A text exchange from February 18th, 2020:
Jane: “Hey I am filling out an application for a nursing home in Ransomville. I don’t think they will call because I know people there who are getting me in, but it’s okay to put you down as a reference right?!”
Nick: ‘Yes you can!”
Jane: “Thank you! I wish you guys were hiring (sad emoji) every place I found the hours were so shitty.”
Explaining why she used Nick as a reference, Jane texted Noelle, “I was put in a shitty spot because he was a good reference to have for jobs because when I was there he had me do some good learning things for my degree and I was afraid if I said something he would ruin my career which is why I never put him on blast and told him I left [as his intern] for another reason.”
However, Jane continued to communicate with Nick. In March 2020, Jane recommended Nick as a lawyer to a friend for a child support violation, texting, “My friend is looking for a lawyer and I said you!”
In April, Jane texted Nick seeking legal advice for herself: “Hey… what’s the process of getting a restraining order for harassment … my ex LOL.” Nick gave her advice.
She texted, “Thank you I appreciate you.”
In addition to Jane’s text, the source sent or allowed the Reporter to view text exchanges with three other women. If the messages are genuine, there were some exchanges that could be inferred to be flirtatious.
No further allegation was made or can be inferred from the texts shared with the Reporter.
To date, no woman, other than Noelle has publicly alleged rape.
Absent that, we are where we were in the beginning – investigating the truth of one man accused of raping and sexually assaulting one woman.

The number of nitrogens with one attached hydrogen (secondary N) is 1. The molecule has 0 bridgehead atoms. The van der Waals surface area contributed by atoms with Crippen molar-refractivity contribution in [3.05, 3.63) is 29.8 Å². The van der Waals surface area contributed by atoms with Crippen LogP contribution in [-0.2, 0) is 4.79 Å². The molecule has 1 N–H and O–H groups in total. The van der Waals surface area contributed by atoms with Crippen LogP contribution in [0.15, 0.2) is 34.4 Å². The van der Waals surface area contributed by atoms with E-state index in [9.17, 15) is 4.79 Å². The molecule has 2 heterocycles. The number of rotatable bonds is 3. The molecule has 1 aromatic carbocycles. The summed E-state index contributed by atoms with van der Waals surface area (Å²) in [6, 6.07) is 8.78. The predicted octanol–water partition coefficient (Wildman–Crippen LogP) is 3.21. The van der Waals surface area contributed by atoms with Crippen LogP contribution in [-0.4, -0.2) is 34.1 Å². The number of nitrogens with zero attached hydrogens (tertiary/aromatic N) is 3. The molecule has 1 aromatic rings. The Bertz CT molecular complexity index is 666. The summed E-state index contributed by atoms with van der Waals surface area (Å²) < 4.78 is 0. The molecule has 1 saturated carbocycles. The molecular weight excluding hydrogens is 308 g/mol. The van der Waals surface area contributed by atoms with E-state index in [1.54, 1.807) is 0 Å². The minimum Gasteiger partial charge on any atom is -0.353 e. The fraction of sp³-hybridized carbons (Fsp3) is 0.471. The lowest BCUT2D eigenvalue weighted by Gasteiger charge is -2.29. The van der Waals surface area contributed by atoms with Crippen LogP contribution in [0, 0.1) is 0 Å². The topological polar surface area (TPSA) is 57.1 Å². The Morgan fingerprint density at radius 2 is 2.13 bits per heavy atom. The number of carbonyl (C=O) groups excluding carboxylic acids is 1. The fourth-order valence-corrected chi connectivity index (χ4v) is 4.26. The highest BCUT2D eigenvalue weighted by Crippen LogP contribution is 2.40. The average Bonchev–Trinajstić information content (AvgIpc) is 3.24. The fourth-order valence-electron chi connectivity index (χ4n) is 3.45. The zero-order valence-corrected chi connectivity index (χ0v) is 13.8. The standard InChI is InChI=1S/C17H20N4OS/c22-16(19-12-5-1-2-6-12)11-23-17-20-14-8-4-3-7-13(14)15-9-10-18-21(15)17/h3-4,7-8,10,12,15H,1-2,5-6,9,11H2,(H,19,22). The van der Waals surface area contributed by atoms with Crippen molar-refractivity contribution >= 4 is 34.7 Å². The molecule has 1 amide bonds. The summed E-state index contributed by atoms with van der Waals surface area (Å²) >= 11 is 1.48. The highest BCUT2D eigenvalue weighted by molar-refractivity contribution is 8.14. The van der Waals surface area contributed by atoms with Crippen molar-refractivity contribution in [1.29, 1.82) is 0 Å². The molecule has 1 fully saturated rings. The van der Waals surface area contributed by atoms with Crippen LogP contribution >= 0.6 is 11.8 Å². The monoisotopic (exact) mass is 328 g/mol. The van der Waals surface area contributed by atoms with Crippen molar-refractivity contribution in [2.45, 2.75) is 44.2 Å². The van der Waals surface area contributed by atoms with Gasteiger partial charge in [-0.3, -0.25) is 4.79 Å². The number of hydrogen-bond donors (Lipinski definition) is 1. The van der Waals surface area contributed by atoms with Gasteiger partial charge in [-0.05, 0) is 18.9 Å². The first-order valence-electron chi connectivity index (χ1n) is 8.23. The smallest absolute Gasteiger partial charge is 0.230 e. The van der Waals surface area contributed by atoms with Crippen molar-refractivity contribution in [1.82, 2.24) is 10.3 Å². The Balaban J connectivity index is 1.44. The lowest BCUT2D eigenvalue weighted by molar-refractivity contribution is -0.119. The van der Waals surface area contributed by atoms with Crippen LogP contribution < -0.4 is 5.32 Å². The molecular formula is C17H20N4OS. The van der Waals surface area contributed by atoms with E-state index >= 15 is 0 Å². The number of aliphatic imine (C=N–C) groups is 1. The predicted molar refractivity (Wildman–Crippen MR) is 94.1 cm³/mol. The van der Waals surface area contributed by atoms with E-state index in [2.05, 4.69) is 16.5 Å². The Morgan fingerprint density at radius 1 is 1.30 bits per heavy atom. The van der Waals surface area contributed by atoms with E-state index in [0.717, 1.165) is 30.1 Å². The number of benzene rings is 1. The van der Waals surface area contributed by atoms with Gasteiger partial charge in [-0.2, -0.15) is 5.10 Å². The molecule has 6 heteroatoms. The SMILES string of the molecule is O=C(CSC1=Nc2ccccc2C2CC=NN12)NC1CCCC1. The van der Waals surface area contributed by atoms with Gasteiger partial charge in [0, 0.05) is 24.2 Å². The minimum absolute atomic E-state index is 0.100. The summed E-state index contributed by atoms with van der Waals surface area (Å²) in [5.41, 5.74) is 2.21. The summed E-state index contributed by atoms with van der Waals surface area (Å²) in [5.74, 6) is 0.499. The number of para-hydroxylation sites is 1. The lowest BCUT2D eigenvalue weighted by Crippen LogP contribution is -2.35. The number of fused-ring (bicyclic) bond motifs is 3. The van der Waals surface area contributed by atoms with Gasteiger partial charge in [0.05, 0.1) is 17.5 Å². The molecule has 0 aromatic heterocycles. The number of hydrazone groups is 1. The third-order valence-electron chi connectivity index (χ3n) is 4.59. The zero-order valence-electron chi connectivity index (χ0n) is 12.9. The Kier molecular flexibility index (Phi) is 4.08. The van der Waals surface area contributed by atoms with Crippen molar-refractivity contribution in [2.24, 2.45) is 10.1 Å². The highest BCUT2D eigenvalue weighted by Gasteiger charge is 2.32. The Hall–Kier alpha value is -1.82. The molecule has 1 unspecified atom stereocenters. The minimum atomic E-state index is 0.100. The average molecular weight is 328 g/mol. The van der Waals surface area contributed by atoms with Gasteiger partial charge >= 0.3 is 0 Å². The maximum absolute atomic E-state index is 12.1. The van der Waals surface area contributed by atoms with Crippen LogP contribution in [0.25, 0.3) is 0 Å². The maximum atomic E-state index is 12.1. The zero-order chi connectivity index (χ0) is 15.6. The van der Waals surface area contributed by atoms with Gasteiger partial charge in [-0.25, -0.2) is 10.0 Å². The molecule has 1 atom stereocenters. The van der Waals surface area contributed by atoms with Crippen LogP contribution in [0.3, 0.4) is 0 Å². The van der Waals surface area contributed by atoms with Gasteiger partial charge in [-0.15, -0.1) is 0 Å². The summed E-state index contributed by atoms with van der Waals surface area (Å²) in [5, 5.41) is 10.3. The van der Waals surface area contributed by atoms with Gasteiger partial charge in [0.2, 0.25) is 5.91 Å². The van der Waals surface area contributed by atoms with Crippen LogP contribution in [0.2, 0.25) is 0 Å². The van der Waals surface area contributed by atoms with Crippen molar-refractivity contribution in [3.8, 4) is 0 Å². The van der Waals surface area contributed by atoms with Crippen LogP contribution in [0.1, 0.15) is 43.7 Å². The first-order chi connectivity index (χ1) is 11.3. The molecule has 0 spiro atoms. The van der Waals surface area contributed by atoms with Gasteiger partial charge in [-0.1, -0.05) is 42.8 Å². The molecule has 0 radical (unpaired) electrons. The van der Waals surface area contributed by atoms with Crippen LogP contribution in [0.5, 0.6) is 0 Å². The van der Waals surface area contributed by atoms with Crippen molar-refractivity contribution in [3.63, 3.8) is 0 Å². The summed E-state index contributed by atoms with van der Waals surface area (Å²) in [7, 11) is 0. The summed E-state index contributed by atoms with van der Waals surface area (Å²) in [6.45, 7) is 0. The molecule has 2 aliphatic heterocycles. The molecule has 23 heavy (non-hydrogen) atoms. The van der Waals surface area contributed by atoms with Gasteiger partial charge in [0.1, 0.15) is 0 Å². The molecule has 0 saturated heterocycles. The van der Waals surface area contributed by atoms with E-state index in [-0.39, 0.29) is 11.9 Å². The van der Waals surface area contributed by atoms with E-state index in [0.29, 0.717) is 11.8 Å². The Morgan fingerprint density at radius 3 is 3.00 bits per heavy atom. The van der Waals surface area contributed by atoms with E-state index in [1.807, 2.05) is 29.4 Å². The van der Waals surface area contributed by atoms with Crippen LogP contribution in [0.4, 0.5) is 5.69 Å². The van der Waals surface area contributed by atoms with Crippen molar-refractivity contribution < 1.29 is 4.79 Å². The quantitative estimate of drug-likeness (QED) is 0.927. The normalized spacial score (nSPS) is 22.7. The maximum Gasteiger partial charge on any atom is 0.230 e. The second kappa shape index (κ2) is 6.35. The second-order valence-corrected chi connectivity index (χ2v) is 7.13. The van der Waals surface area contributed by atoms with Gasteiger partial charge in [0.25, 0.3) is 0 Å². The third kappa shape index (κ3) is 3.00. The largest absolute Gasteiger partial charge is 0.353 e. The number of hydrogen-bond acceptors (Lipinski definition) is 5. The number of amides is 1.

A Prior Conviction
Finally, the record will show that Nick had a prior conviction of a sexual nature. He was 16 and the girl was 14. He was accused of raping the girl under a stairwell in the Niagara Falls High School. He denied it.
He was charged with felony rape when the teen girl alleged he forced himself on her. It received a lot of publicity at the time.
A forensic examination, made the day of the alleged rape, suggests she was not raped.
According to Nick’s former attorney, Richard Saraf, who provided a copy of the medical examination of the teen girl to his client, “As you can see, SANE testing was performed on [redacted] at the hospital. These tests appear to have resulted in all negative findings. There is no specific ‘rape testing Kit’ per see, but the tests that were taken were negative. Possibly the Niagara Falls court records contain something in addition to the attached, but these records will give you the ability to say that plaintiff’s records from the hospital all proved negative.”
Nick was offered a plea deal of a misdemeanor sexual misconduct charge and the felony rape charge was dropped.
While Nick professed innocence, claiming he never sexually accosted the girl, and that she fabricated the story, he accepted the plea deal, avoided felony trial and admitted in court to having consensual sex with the girl. Because they were both under the age of consent, as part of the plea deal, he was afforded youthful offender status, a sealed record and, because of that, Nick has no criminal record.
It was also stated on the record that the sexual misconduct was due to age and not due to force.
To say he was convicted of a prior rape, as some of his online accusers have done, is technically wrong because he did not plead guilty to rape and he has no conviction for rape.
Nick’s life has been destroyed, rightly or wrongly, by an allegation without adjudication in court. He is punished before being found guilty – other than in the court of public opinion.
This should open the door to a full exploration of facts since it may take years before this goes to court.
Meantime, Nick is a pariah.
He may deserve it, but his punishment should come after, not before, it is adjudicated.
Of course, if the alleged victim did indeed experience rape or sexual assault, she should not be subjected to additional trauma.
Maybe the solution is to keep both the accuser and the accused’s names confidential until there is a legal ruling or final judgment of innocence or guilt.